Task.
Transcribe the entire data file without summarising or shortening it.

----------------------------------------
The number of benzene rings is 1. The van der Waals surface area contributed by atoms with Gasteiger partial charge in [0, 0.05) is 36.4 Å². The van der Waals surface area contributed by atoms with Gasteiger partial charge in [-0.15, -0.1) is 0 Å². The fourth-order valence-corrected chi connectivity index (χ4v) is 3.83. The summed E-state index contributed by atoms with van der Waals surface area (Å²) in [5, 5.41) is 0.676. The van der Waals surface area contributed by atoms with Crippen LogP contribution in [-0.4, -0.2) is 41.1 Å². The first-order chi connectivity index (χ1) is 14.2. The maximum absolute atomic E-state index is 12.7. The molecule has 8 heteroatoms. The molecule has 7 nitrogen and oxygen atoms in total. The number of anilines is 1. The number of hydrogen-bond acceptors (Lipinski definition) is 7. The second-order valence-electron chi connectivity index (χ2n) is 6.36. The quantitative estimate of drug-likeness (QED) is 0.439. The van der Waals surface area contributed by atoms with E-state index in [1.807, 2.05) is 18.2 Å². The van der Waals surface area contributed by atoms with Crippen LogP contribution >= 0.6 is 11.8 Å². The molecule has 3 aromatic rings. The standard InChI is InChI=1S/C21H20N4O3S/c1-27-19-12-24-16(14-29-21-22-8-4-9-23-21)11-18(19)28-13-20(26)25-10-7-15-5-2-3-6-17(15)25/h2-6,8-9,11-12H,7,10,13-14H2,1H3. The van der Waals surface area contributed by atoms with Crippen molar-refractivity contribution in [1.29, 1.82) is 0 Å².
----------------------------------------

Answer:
The number of benzene rings is 1. The van der Waals surface area contributed by atoms with Gasteiger partial charge in [0, 0.05) is 36.4 Å². The van der Waals surface area contributed by atoms with Gasteiger partial charge in [-0.15, -0.1) is 0 Å². The fourth-order valence-corrected chi connectivity index (χ4v) is 3.83. The summed E-state index contributed by atoms with van der Waals surface area (Å²) in [5, 5.41) is 0.676. The van der Waals surface area contributed by atoms with Crippen LogP contribution in [-0.4, -0.2) is 41.1 Å². The first-order chi connectivity index (χ1) is 14.2. The maximum absolute atomic E-state index is 12.7. The molecule has 8 heteroatoms. The molecule has 7 nitrogen and oxygen atoms in total. The number of anilines is 1. The number of hydrogen-bond acceptors (Lipinski definition) is 7. The second-order valence-electron chi connectivity index (χ2n) is 6.36. The quantitative estimate of drug-likeness (QED) is 0.439. The van der Waals surface area contributed by atoms with E-state index in [1.807, 2.05) is 18.2 Å². The van der Waals surface area contributed by atoms with Crippen LogP contribution >= 0.6 is 11.8 Å². The molecule has 3 aromatic rings. The standard InChI is InChI=1S/C21H20N4O3S/c1-27-19-12-24-16(14-29-21-22-8-4-9-23-21)11-18(19)28-13-20(26)25-10-7-15-5-2-3-6-17(15)25/h2-6,8-9,11-12H,7,10,13-14H2,1H3. The van der Waals surface area contributed by atoms with Crippen molar-refractivity contribution in [1.29, 1.82) is 0 Å².